An entirely new Beginning, then, is at hand, now that the Last Sabbath is come — the Last Sabbath, so much greater than the First as Redemption is greater than Creation. For Creation is a mere introduction to the Book of Life; it is the arrangement of materials that are to be thrown instantly into confusion again by man, who should be its crown and master. The Old Testament is one medley of mistakes and fragments and broken promises and violated treaties, to reach its climax in the capital Mistake of Calvary, when men indeed “knew not what they did.” And even God Himself in the New Testament, as man in the Old, has gone down in the catastrophe and hangs here mutilated and broken. Real life, then, is now to begin.

Yet, strangely enough, He calls it an End rather than a Beginning. “Consummatum est!”

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The Seven Last Words, III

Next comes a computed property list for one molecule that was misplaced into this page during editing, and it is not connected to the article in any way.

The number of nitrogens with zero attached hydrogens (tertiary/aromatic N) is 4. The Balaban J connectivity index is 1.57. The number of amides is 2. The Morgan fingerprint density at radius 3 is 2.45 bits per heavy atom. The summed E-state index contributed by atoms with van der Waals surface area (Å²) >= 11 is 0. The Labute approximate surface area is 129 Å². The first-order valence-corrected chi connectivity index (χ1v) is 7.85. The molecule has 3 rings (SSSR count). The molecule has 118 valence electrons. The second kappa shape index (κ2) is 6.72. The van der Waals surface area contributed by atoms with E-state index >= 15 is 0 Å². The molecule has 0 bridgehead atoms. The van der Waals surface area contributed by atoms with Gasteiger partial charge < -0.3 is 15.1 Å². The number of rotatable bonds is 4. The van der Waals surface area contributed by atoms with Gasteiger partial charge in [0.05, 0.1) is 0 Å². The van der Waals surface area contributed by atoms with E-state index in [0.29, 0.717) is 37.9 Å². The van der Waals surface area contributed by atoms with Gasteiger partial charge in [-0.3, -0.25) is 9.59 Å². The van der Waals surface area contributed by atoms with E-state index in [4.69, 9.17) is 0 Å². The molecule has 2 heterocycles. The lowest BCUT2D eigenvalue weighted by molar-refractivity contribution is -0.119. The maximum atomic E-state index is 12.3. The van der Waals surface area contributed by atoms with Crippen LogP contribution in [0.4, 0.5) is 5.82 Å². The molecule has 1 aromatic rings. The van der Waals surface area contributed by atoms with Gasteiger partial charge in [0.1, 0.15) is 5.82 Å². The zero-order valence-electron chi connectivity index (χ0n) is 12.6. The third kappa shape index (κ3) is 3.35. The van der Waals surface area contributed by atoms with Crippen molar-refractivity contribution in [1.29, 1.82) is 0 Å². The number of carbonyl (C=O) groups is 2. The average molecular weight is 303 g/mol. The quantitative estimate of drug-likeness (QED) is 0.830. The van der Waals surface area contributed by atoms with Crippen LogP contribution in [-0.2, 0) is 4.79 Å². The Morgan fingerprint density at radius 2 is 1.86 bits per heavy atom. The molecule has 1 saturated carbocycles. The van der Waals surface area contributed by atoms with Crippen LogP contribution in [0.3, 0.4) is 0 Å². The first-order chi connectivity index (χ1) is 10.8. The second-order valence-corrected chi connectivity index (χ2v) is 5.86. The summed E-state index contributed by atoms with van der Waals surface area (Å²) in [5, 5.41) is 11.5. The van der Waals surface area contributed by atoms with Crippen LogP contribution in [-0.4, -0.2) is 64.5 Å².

Continuing from Monsignor Robert Hugh Benson’s Lenten Sermon on the Seven Last Words of Christ Our Lord, Part III, from “Paradoxes of Catholicism”.

THE THIRD WORD

“Woman, behold thy son. Behold thy mother”

Our Divine Lord now turns, from the soul who at one bound has sprung into the front rank, to those two souls who have never left it, and supremely to that Mother on whose soul sin has never yet breathed, on whose breast Incarnate God had rested as inviolate and secure as on the Bosom of the Eternal Father, that Mother who was His Heaven on earth. Standing beside her is the one human being who is least unworthy to be there, now that Joseph has passed to his reward and John the Baptist has gone to join the Prophets — “the disciple whom Jesus loved”, who had lain on the breast of Jesus as Jesus had lain on the breast of Mary.

Our Lord has just shown how He deals with His dear sinners; now He shows how He will “be glorified with His Saints”. The Paradox of this Word is that Death, the divider of those who are separated from God, is the bond of union between those that are united to Him.